Tue, Nov 13, 2018 - Page 13 News List

Who invented bubble tea?

Surprisingly little is known for sure about the origin of Taiwan’s national drink

By Edward Jones  /  Staff reporter

Pearl milk tea, a cup of which is pictured here in front of the Louvre, is finding new markets. The origins of the bubbly beverage, however, remain steeped in mystery.

Photo: Yang Ya-min, Taipei Times

Bubble tea, also called pearl tea (珍珠奶茶), is a quintessentially Taiwanese drink, but how old is the chewy tapioca ball-filled beverage, who invented it and how did it become to be so popular?

The origins of bubble tea are steeped in mystery and still hotly debated, but according to the orthodox version of events, the story begins in 1980s Taiwan.

At the time something called “bubble tea” — quite different from the drink we know today — was all the rage. Made with either black tea or green tea, brewed tea was sweetened with sugar syrup and then shaken through ice in a cocktail shaker to both chill the tea and produce a copious amount of bubbly froth at the top of the glass, similar to a “head” on a freshly poured pint of beer. The shaking was initially done by hand, but later machines were developed to automatically agitate the tea mixture.

At some point, chewy tapioca balls (粉圓) were added to bubble tea, resulting in pearl milk tea, the familiar drink we know today. Two rival Taiwanese teahouse chains — Hanlin Tea Room (翰林茶館) in Tainan and Chun Shui Tang (春水堂人文茶館) in Taichung — lay claim to conceiving the bubbly beverage.


Hanlin Tea Room insists it came up with the idea in 1986 when its founder Tu Tsung-ho (?宗和) spotted white-colored tapioca balls on sale at Tainan’s Yamuliao market. Tu had a sudden flash of inspiration and bought some of the balls home, and after cooking them through, added them to some milk tea. He found the texture pleasing and soon christened the new beverage pearl milk tea on account of the pearly, semi-translucent white tapioca balls. To this day, customers at any branch of Hanlin Tea Room can choose between either the original white tapioca balls or the more common black variety, made with brown sugar.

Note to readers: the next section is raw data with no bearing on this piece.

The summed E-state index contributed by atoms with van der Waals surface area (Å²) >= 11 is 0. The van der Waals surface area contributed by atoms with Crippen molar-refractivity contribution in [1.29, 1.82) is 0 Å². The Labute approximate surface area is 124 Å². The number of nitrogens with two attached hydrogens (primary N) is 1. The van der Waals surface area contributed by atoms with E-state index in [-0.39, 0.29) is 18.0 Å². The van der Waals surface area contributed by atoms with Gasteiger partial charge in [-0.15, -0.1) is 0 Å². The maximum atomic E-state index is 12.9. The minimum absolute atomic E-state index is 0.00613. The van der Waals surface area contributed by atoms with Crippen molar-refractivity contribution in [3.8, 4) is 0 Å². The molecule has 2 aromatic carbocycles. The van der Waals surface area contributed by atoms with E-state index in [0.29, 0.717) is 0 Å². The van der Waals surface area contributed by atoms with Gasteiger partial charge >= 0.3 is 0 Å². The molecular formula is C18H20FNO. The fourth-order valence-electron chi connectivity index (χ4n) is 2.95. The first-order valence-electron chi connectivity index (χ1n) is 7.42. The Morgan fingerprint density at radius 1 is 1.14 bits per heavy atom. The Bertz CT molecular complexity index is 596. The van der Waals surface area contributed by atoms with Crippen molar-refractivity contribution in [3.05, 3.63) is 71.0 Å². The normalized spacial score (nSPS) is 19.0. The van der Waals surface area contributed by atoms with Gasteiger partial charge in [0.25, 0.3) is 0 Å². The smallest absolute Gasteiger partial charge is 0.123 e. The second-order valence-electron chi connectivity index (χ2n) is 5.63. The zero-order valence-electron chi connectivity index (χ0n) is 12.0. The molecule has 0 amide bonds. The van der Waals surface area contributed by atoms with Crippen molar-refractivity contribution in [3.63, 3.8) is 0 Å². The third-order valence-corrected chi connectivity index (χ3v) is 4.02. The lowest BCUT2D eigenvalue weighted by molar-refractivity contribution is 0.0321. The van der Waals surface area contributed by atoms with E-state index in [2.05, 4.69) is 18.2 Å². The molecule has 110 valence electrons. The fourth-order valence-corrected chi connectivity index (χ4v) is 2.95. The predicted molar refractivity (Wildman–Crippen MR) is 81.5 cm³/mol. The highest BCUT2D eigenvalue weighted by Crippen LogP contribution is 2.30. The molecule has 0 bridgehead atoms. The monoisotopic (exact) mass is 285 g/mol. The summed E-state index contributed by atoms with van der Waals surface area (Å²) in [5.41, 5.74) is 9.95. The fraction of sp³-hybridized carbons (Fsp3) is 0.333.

However, Chun Shui Tang maintains it is the true inventor of the beverage, which it says was created by a then-20-year-old female employee, Lin Hsiu-hui (林秀慧), the following year in 1987. One day at the teahouse, Lin experimented by mixing her favorite childhood snack, tapioca balls, with iced milk tea and also lemon black tea to produce what the company claims was the world’s first cup of pearl milk tea.

The two companies became locked in a bitter dispute, filing lawsuits against each other and eventually going to court to settle the matter. However, since neither one was able to successfully patent or trademark their product, by the mid-1990s, pearl milk tea featured on the menus of Taiwan’s teahouses, which were popular hangouts for students and businessmen to relax and chew the cud in the days before the influx of coffee shops. With the introduction from abroad of machines that automatically seal the top of takeaway cups with a thin film of plastic, the modern takeaway version of the beverage was born.


However, there is an intriguing alternative explanation: bubble tea’s earliest incarnation could in fact be traced back to the days of the British empire. In British Malaya (modern-day Singapore and Malaysia) an iced drink/desert, usually called cendol or chendol, began to be drunk to provide respite from the tropical heat.

Brightly-colored, worm-like gelatinous strands, usually made from rice flour or sago, are added to coconut milk which has been sweetened with sugar and combined with ice to make a refreshing drink or iced snack. It is thought that cendol may have been inspired by locals observing British expatriates adding milk to their tea and may have originated in port cities such as Malacca or Penang, where refrigeration technology from British ships would have provided the ice. Today, Cendol is a ubiquitous thirst-quencher drunk across South East Asia, including Thailand, Vietnam and Indonesia and when served in a tall glass, bears an uncanny resemblance to Taiwan’s bubble tea.

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